The meeting comes just a little over a year after the Railroad Commission made major amendments to the Commission’s recycling rules in an effort to encourage further conservation, reuse and recycling of produced water by oil and gas operators in the oilfield.
“Today, operator Fasken Oil and Ranch reported that they expect to no longer use freshwater in their operations by the end of June 2014, resulting in a total of approximately 2.3 million gallons of fresh water left in the ground,” Commissioner Craddick said.
“Due to the drought our state is currently experiencing, the importance of water conservation and scrutiny over water usage continues to grow, and the industry is doing their part in conserving this precious resource,” Craddick said. “We know that industry technology in water recycling is changing the way energy is developed in Texas. We are working to fully understand the scope and potential of current recycling technologies, so that our agency’s regulatory oversight can help maximize these efforts. The production of Texas’ great mineral wealth can go hand in hand with conserving our precious water resources as has been illustrated by numerous oil and gas operators today,” Craddick said.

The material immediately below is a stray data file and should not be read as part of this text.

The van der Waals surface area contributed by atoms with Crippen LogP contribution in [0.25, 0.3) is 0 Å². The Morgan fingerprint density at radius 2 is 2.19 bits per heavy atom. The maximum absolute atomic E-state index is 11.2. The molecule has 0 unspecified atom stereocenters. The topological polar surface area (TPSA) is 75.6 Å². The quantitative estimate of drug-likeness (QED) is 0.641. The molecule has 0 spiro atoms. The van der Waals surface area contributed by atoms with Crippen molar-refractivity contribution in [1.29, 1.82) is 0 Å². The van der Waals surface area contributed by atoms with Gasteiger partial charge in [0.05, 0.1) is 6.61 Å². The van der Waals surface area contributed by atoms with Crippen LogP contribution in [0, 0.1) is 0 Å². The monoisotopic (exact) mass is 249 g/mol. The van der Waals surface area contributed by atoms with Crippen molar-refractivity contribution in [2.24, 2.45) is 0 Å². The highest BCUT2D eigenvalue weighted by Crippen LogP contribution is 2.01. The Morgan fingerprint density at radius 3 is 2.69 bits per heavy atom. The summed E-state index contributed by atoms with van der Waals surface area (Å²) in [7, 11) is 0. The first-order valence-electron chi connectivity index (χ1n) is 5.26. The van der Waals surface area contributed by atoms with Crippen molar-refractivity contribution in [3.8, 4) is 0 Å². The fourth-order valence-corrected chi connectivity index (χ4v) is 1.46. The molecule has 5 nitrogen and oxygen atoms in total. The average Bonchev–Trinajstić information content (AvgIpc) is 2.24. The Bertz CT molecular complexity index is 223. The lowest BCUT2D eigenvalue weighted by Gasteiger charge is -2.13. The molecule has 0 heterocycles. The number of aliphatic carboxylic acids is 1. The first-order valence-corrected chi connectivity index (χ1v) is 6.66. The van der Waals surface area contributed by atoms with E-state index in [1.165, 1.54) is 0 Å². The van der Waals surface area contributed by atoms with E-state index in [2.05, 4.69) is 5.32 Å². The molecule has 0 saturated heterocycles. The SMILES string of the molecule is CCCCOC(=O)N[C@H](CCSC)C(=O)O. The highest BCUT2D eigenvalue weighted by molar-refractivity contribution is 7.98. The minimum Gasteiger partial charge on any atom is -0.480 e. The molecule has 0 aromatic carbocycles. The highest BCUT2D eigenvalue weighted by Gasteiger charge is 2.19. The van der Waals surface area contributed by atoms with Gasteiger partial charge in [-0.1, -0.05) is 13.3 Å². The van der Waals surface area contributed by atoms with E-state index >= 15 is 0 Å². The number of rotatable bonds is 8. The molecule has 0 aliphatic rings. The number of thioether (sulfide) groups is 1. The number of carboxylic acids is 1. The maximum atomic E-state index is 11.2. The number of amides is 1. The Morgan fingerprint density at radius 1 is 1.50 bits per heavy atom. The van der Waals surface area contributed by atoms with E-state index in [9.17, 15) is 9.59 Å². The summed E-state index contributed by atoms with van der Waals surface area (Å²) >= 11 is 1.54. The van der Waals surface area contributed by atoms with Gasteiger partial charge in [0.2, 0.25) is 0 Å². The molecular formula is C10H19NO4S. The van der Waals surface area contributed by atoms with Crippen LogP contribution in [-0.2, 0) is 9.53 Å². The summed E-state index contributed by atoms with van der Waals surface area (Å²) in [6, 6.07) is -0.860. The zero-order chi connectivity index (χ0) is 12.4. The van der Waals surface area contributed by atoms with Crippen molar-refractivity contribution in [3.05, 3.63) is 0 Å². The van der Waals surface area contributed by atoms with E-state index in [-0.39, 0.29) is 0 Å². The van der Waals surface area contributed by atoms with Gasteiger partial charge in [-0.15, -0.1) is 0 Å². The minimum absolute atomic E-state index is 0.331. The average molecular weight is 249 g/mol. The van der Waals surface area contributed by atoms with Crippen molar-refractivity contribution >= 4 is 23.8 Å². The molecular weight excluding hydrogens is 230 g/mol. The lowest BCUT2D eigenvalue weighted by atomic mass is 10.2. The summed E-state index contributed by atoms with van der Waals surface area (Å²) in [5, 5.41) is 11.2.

At the symposium, industry representatives updated Commissioner Craddick and staff on industry best practices in water recycling and conservation and discussed future directions, challenges and opportunities to further conserve water. Highlights of industry accomplishments discussed at the symposium include the following:
Recycling has significantly reduced the use of fresh water in oil and gas production operations.
Companies who gave presentations at today’s symposium currently report recycling capacity of up to 1.5 million barrels of water per day; have recycled up to 50 million barrels of water since industry focus to increase recycling began in 2012; and are using recycled produced water to account for up to 100 percent of their water needs in energy production.
The amount of produced water hauled by trucking and disposed underground has decreased, and will continue to decrease exponentially.
Produced water is now a resource and sold as a commodity for re-use in hydraulic fracturing operations.
At the symposium, 26 companies with recycling operations were represented, and the 15 companies below gave presentations on their recycling achievements:
AES Water Solutions
Fasken Oil and Ranch, LTD
Fountain Quail Water Management, LLC
Occidental Permian, LTD
Omni Water Solutions
Pioneer Natural Resources
Rock Water Energy Solutions
Water Lens, LLC
Water Rescue Services Holdings, LLC